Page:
Workers Compensation Commission Rules Against Smokers

Smokers Who Refused to Quit Smoking Lost Out On Workers Compensation Benefits

SMOKERS BEWARE: WORKERS COMPENSATION COMMISSION RULES AGAINST AWARDING BENEFITS TO A SMOKER WHO REFUSED TO QUIT SMOKING

In a recent decision by the Illinois Workers Compensation Commission Schoonover vs. Porta Community School District #202, 2015WL5769434, the Illinois Workers Compensation Commission found that the Petitioner had maximum medical improvement because she refused to stop smoking or make significate and consistent attempts to quit smoking despite the fact that her treating surgeon recommended surgery. The treating surgeon indicated that the Petitioner need a lumber fusion and the surgeon would not perform that surgery unless the Petitioner quit smoking. The Petitioner indicated that she told her surgeon that she did in fact make efforts to stop smoking but the facts revealed that she failed to cut back on her smoking.

The Workers Compensation Commission agreed with the Respondent that they did not have to pay any more workers compensation benefits because the Petitioner did not make the necessary efforts to quit smoking and undergo the surgery. Thus they determined that she was at maximum medical improvement and cut off her benefits.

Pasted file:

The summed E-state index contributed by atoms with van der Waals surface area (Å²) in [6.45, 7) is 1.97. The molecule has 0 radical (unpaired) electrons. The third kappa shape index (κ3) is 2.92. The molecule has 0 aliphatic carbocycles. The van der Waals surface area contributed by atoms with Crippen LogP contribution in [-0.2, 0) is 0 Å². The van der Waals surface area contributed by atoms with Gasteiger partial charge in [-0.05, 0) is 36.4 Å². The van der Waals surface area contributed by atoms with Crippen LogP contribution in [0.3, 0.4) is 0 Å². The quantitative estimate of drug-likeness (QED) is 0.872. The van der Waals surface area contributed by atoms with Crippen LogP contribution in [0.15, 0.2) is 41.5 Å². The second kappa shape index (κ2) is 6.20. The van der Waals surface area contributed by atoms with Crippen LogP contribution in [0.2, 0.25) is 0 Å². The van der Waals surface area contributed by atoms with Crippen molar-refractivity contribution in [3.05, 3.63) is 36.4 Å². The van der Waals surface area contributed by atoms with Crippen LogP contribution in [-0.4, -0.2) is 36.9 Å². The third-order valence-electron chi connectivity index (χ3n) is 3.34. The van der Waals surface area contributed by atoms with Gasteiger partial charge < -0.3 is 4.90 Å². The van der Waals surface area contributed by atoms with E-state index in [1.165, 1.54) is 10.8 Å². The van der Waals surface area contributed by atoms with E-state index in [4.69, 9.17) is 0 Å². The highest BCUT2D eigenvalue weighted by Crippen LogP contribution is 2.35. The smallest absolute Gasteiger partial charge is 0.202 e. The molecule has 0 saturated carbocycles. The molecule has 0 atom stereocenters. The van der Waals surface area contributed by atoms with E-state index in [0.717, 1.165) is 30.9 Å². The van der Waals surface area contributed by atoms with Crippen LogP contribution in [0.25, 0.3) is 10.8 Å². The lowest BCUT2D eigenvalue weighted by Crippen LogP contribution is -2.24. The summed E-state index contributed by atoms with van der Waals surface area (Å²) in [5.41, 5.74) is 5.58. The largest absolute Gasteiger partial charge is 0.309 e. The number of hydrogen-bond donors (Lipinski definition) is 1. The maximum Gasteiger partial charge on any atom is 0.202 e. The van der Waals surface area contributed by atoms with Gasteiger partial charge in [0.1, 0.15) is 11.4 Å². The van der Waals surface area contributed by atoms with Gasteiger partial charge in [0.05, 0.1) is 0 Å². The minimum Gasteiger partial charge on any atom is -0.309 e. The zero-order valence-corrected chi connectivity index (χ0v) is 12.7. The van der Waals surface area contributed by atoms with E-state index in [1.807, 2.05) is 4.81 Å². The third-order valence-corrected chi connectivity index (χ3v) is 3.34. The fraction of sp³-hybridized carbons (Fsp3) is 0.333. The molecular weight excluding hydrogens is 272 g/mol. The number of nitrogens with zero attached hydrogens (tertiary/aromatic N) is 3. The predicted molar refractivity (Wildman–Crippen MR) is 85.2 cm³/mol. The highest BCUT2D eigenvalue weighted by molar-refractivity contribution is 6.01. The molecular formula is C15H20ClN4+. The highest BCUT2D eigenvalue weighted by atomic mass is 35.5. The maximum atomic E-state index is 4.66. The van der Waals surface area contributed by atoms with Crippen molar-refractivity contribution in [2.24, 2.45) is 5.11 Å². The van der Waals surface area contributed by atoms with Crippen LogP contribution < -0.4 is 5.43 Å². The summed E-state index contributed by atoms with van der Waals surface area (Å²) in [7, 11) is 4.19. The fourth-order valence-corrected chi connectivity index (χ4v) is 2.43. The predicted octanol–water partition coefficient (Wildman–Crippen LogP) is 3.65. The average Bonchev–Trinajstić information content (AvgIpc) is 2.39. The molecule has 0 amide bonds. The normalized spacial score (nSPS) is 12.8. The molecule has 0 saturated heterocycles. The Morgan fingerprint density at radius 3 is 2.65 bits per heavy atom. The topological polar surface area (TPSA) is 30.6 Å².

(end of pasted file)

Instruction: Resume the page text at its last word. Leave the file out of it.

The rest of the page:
This appears to be a harsh result for smokers who are injured at work and are unable to kick the habit. This decision now highlights the trend in Illinois workers compensation law to deny and/or restrict benefits to injured Illinois workers.

The Illinois Workers Compensation Commission annual report reveals that between the years of 2011 and 2015, Illinois workers compensation insurance reported a 19% decrease in benefits payments to injured workers. It should be noted that in 2011, the Illinois legislature made significant amendments to the Illinois Workers Compensation Act, restricting the benefits of injured workers.

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